The following extract on Serote’s reasons for writing was published by Michelle Bao for City Press.
As a young boy, Mongane Wally Serote read a lot.
From novels to newspapers, he read everything he could get hold of while attending school in Alexandra in the 1950s.
But his favourite was always poetry. Reading the likes of William Wordsworth, DH Lawrence and John Keats, Serote was inspired.
“There was something about the manner in which they wrote and the content about which they wrote that inspired me to write,” Serote said.
“It made me want to write poetry for me.”
And so, at the age of 14, Serote started to write his own poetry.
Little did he know it would mark the start of a long and celebrated career as a poet, a writer and an activist both in the Black Consciousness Movement and in the South African struggle for liberation.
“I was inspired by English poetry, but then I discovered that I could write about our own situation and that’s what I set out to do: to write about South Africa and to write about the life that we live,” Serote said.
His critically acclaimed novel To Every Birth Its Blood (1981) deals with the 1976 Soweto uprising and its aftermath, and his celebrated poems, including City Johannesburg and Alexandra, explore the nuances of life under apartheid.
Serote’s vast body of work is often credited with introducing the voice of Black Consciousness to South African literature and advancing principles of social activism and resistance.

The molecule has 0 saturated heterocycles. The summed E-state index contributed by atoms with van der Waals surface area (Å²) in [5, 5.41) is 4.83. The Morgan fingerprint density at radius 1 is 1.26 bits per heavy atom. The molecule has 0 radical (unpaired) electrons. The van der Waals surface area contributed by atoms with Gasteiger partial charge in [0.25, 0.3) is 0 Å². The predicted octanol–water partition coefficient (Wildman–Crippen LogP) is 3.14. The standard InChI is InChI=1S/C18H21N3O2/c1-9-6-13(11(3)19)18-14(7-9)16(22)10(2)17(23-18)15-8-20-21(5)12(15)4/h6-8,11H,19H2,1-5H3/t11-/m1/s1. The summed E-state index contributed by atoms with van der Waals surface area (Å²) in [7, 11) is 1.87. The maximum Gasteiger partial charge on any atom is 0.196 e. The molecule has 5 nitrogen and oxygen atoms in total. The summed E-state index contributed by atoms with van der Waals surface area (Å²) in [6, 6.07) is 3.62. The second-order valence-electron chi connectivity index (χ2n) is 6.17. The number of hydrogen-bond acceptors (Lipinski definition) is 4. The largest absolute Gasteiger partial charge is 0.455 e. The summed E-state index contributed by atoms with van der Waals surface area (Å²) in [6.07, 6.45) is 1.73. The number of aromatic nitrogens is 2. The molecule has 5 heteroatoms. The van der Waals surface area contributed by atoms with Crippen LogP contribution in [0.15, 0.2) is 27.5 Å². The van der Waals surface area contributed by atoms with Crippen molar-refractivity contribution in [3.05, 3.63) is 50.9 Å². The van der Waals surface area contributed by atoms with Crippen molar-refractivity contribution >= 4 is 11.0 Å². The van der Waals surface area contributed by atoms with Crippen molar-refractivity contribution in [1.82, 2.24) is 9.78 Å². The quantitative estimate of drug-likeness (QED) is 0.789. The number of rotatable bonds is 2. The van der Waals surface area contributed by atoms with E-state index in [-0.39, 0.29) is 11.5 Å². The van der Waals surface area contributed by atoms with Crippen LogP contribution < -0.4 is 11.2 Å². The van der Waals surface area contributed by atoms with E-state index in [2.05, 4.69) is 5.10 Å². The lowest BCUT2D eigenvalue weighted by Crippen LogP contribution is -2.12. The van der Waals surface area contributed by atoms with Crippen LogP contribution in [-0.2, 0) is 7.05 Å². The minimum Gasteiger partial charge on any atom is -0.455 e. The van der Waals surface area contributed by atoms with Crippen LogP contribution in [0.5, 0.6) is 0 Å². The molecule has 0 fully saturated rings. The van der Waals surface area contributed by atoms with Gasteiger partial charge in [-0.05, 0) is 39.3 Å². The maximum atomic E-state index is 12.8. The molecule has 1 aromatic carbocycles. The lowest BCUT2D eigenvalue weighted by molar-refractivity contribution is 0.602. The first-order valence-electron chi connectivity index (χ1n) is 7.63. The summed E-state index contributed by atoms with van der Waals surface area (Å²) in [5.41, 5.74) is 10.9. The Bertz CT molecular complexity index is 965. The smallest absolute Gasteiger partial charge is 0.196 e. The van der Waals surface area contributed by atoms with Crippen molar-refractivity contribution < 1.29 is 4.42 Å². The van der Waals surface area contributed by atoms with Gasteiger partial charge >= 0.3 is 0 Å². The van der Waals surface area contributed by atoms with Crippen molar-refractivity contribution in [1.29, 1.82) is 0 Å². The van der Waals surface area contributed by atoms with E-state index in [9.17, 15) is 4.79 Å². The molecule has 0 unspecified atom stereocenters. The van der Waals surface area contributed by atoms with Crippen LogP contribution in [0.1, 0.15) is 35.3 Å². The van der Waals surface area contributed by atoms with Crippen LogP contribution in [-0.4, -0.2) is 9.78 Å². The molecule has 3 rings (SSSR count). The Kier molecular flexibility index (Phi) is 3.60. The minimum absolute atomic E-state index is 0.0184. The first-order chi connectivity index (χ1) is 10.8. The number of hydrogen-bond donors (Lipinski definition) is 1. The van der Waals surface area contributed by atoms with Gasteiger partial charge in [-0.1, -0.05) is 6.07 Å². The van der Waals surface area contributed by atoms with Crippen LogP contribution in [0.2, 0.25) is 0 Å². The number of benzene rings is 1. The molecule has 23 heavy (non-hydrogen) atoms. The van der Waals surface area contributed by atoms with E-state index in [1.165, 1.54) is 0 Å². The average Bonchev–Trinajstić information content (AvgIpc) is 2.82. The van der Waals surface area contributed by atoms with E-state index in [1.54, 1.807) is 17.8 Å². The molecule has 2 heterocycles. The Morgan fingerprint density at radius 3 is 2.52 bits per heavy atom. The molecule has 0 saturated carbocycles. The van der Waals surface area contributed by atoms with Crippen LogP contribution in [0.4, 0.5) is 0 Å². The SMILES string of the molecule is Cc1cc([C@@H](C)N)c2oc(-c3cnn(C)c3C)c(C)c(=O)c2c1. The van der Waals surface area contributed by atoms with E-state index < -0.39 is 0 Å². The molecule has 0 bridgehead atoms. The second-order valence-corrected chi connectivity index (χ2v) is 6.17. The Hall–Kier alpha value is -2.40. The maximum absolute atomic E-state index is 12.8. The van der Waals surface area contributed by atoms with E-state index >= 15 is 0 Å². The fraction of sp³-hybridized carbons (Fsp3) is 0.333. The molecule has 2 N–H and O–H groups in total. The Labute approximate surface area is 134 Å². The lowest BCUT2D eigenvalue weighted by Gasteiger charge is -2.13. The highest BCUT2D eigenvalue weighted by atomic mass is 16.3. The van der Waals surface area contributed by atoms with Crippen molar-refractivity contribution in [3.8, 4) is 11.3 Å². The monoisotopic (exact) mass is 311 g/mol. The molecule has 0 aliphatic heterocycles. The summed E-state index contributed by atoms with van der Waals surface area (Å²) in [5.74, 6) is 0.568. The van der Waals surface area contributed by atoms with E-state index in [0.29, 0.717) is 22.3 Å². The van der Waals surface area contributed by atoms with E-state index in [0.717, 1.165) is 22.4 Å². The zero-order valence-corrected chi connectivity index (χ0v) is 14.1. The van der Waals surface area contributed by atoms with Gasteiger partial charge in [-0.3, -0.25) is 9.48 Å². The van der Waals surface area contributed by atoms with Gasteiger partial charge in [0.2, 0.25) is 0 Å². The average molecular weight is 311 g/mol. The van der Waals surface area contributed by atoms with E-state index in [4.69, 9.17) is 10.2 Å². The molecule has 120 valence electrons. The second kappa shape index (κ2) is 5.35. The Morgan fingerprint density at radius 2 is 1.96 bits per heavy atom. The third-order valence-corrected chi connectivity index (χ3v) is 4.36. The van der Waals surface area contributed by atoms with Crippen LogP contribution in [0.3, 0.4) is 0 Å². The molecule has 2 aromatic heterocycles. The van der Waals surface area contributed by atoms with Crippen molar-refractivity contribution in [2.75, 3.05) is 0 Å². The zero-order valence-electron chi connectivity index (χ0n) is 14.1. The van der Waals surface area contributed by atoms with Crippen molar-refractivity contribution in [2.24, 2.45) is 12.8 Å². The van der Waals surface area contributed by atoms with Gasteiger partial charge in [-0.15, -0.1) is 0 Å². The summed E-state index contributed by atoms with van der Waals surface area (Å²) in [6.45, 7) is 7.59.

Serote was awarded The Order of Ikhamanga in Silver in 2007 for his “excellent contribution to literature, with emphasis on poetry, and for putting his artistic talents at the service of democracy in South Africa”.
And on Monday Serote received an honorary doctorate degree from the University of Johannesburg in recognition of his contributions to poetry, literature and philosophy in South Africa.
“Mongane Serote is a true African intellectual in the tradition of the African philosophic sage: a profoundly wise person.
“He is the embodiment of philosophy as the love of wisdom, in the context of both traditional and modern Africa,” said Alex Broadbent, a professor of philosophy and the executive dean of the faculty of humanities at the University of Johannesburg.
“Serote’s commitment to ‘intervene and disrupt racism in all fields of human agency’ is evident in his widely-celebrated contribution to the literature and poetry of black identity and resistance.”
But according to Serote, the purpose behind his prose is much more personal.